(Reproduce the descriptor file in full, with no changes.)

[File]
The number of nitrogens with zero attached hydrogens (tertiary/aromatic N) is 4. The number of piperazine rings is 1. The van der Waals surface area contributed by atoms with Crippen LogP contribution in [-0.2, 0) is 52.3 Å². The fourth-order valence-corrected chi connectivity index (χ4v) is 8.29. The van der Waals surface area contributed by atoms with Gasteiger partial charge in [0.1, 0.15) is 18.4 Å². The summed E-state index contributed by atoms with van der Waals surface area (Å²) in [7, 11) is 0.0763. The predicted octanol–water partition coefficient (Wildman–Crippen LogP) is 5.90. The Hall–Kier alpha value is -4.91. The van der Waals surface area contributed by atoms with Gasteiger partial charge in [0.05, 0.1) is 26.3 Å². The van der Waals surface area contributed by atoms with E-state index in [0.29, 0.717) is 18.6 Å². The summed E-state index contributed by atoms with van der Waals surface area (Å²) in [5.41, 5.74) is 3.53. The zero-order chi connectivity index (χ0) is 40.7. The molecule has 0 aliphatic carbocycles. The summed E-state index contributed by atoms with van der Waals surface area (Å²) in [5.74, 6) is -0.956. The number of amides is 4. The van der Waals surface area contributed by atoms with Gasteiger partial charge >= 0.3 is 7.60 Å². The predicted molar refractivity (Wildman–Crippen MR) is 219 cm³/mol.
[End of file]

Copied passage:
The number of nitrogens with zero attached hydrogens (tertiary/aromatic N) is 4. The number of piperazine rings is 1. The van der Waals surface area contributed by atoms with Crippen LogP contribution in [-0.2, 0) is 52.3 Å². The fourth-order valence-corrected chi connectivity index (χ4v) is 8.29. The van der Waals surface area contributed by atoms with Gasteiger partial charge in [0.1, 0.15) is 18.4 Å². The summed E-state index contributed by atoms with van der Waals surface area (Å²) in [7, 11) is 0.0763. The predicted octanol–water partition coefficient (Wildman–Crippen LogP) is 5.90. The Hall–Kier alpha value is -4.91. The van der Waals surface area contributed by atoms with Gasteiger partial charge in [0.05, 0.1) is 26.3 Å². The van der Waals surface area contributed by atoms with E-state index in [0.29, 0.717) is 18.6 Å². The summed E-state index contributed by atoms with van der Waals surface area (Å²) in [5.41, 5.74) is 3.53. The zero-order chi connectivity index (χ0) is 40.7. The molecule has 0 aliphatic carbocycles. The summed E-state index contributed by atoms with van der Waals surface area (Å²) in [5.74, 6) is -0.956. The number of amides is 4. The van der Waals surface area contributed by atoms with Gasteiger partial charge >= 0.3 is 7.60 Å². The predicted molar refractivity (Wildman–Crippen MR) is 219 cm³/mol.